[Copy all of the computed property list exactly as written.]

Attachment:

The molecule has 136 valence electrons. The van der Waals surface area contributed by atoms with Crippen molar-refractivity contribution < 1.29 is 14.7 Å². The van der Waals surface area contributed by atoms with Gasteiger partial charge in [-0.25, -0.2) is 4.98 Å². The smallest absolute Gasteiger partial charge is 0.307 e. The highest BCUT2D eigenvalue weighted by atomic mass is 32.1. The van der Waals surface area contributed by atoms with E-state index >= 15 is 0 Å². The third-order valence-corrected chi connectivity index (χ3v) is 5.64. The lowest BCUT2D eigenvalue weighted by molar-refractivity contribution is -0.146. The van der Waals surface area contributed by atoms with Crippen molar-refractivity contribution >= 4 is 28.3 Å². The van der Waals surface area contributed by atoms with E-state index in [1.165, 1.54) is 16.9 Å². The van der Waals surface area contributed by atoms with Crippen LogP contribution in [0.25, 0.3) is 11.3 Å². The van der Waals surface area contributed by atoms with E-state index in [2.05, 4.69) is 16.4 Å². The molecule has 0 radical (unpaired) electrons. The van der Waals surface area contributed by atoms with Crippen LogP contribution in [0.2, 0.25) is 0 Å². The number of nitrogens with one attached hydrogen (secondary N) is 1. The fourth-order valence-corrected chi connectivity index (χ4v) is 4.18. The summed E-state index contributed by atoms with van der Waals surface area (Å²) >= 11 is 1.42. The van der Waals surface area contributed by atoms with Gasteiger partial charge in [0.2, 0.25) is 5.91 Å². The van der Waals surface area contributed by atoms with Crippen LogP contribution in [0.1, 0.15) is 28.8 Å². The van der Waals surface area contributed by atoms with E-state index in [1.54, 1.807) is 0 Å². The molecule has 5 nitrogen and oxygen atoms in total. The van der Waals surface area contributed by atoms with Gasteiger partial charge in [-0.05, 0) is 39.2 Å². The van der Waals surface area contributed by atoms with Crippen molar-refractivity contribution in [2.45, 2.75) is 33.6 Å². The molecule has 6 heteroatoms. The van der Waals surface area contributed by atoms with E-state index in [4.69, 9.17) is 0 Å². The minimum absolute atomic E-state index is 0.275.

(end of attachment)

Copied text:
The molecule has 136 valence electrons. The van der Waals surface area contributed by atoms with Crippen molar-refractivity contribution < 1.29 is 14.7 Å². The van der Waals surface area contributed by atoms with Gasteiger partial charge in [-0.25, -0.2) is 4.98 Å². The smallest absolute Gasteiger partial charge is 0.307 e. The highest BCUT2D eigenvalue weighted by atomic mass is 32.1. The van der Waals surface area contributed by atoms with E-state index >= 15 is 0 Å². The third-order valence-corrected chi connectivity index (χ3v) is 5.64. The lowest BCUT2D eigenvalue weighted by molar-refractivity contribution is -0.146. The van der Waals surface area contributed by atoms with Crippen molar-refractivity contribution >= 4 is 28.3 Å². The van der Waals surface area contributed by atoms with E-state index in [1.165, 1.54) is 16.9 Å². The van der Waals surface area contributed by atoms with Crippen LogP contribution in [0.25, 0.3) is 11.3 Å². The van der Waals surface area contributed by atoms with E-state index in [2.05, 4.69) is 16.4 Å². The molecule has 0 radical (unpaired) electrons. The van der Waals surface area contributed by atoms with Crippen LogP contribution in [0.2, 0.25) is 0 Å². The number of nitrogens with one attached hydrogen (secondary N) is 1. The fourth-order valence-corrected chi connectivity index (χ4v) is 4.18. The summed E-state index contributed by atoms with van der Waals surface area (Å²) >= 11 is 1.42. The van der Waals surface area contributed by atoms with Gasteiger partial charge in [0.2, 0.25) is 5.91 Å². The van der Waals surface area contributed by atoms with Crippen LogP contribution in [0.1, 0.15) is 28.8 Å². The van der Waals surface area contributed by atoms with E-state index in [1.54, 1.807) is 0 Å². The molecule has 5 nitrogen and oxygen atoms in total. The van der Waals surface area contributed by atoms with Gasteiger partial charge in [-0.05, 0) is 39.2 Å². The van der Waals surface area contributed by atoms with Crippen molar-refractivity contribution in [2.45, 2.75) is 33.6 Å². The molecule has 6 heteroatoms. The van der Waals surface area contributed by atoms with E-state index in [4.69, 9.17) is 0 Å². The minimum absolute atomic E-state index is 0.275.